Amanda Levete’s MPavilion creates a forest-like canopy for Melbourne’s Queen Victoria Gardens
London has the Serpentine Pavilion, New York has its MoMA PS1 Young Architects Program, and recently Australia got its own annual architectural celebration in the form of the MPavilion. The brainchild of Naomi Milgrom and designed by a different architect every year, this installation was conceived to make its appearance on the grounds of Melbourne’s Queen Victoria Gardens every October to house talks, performances and to interact with the park’s many visitors.
The project’s life began in 2014, with a pavilion commissioned by the not-for-profit Naomi Milgrom Foundation. The clever, open-able design by local architect Sean Godsell was well received and a new tradition was established. The second pavilion, this year’s highly anticipated structure, is an offering by London based architect Amanda Levete and her practice AL_A.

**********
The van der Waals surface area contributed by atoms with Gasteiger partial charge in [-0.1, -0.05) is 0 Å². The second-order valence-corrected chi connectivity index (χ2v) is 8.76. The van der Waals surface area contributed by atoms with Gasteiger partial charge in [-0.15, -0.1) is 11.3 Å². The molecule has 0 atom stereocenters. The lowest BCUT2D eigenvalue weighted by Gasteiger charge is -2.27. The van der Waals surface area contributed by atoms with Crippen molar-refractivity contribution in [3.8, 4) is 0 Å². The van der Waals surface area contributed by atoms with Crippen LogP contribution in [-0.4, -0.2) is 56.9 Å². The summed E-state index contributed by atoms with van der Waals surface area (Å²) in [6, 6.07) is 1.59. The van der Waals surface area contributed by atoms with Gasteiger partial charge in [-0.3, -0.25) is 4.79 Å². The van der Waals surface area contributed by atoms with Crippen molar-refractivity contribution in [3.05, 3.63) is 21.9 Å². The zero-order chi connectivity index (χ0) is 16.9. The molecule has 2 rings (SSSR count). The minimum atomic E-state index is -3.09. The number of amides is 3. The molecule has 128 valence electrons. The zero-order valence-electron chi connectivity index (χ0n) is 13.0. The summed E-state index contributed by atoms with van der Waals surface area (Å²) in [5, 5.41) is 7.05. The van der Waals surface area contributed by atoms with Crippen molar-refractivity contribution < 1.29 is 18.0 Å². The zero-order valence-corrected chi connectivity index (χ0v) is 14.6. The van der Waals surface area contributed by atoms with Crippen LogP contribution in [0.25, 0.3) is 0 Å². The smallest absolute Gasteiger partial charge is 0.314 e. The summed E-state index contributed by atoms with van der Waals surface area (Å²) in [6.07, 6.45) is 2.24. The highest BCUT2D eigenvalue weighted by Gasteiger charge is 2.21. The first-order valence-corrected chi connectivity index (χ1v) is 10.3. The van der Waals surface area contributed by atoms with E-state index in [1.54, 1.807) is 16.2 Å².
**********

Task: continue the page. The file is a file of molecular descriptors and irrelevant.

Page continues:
Resembling a forest canopy and inspired by the light that penetrates the park’s foliage, the new MPavilion filters the daylight, sheltering its guests. Featuring the latest technology in nautical engineering, the structure may look delicate but it is anything but fragile. The architects worked with Australian specialist mouldCAM to use a boundary‐pushing technology of composite materials that allow the roof to be strikingly slim - just a few millimetres thick.
Construction is currently in progress and the structure is set to be inaugurated in early October by the V&A Director Martin Roth - a fitting match, since Levete’s design for the London museum’s is also currently underway on the other side of the globe, to be completed in 2017.